Grouper – The Man Who Died In His Boat (2013)
Somewhere at the intersection between sleep and awake, there is a point at which the real and surreal blend, a point at which the conversations inside and outside your own head collide, a point at which the sensical and nonsensical swap and interfere with each other. Where confusion and understanding are one, where time and space distort to nothing and where the unexpected is familiar. And at that point, you will find Grouper.
Grouper is the nom de plume of American Liz Harris, guitarist and solo electro-ambient/noise artist.
Although I wasn’t aware of it at the time of listening, The Man Who Died In His Boat is a collection of outtakes from a previous album Dragging a Dead Deer Up a Hill (2008); not that it feels like a collection of outtakes.
Instead, this is a collection of dream-pop tracks, reminiscent to me of Julee Cruise (whose voice graced the Twin Peaks soundtrack), albeit with a more experimental lean. The dreamy synth and vocals mix and swirl into dense layered and reverberating drone. Piano keys echo and bounce in timeless manner on Vanishing Point, while chorus voices drag and intersect at snail’s pace on Difference (Voices). This is a deep ambient album that is easy to get lost in and distorts your sense of time.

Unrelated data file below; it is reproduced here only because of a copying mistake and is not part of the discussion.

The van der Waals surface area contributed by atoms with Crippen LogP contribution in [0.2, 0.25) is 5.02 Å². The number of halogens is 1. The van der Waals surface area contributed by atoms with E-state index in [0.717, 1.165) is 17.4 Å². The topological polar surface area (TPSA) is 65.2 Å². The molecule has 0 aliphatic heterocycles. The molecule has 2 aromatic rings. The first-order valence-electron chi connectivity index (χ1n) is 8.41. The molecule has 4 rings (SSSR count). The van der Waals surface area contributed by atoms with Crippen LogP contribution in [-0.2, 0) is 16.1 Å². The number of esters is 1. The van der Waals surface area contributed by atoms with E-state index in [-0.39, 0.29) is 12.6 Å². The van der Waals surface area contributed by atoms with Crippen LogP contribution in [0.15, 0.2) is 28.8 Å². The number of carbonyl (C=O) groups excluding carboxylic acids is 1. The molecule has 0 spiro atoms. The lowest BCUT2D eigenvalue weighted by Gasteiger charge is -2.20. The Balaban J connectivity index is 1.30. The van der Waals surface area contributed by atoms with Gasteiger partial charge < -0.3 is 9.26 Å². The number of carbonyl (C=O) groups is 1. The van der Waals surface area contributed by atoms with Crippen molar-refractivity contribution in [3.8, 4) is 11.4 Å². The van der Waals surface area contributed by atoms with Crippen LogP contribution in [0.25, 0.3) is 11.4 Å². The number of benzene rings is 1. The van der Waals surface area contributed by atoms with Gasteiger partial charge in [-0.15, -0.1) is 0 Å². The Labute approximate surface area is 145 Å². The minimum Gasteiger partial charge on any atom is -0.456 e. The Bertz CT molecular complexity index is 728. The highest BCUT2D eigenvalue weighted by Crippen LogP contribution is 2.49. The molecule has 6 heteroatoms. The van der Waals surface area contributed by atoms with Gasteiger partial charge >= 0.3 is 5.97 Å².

While I would have to be in the right mood to put this on, it certainly is an interesting album. The more experimental tracks certainly hold more interest to me, but overall, there is a lot to be had; these are certainly not cast-offs, and the album feels cohesive despite the genesis of these tracks.
Favourite tracks: STS, Difference (Voices), Vanishing Point
Spotify link: Grouper – The Man Who Died in His Boat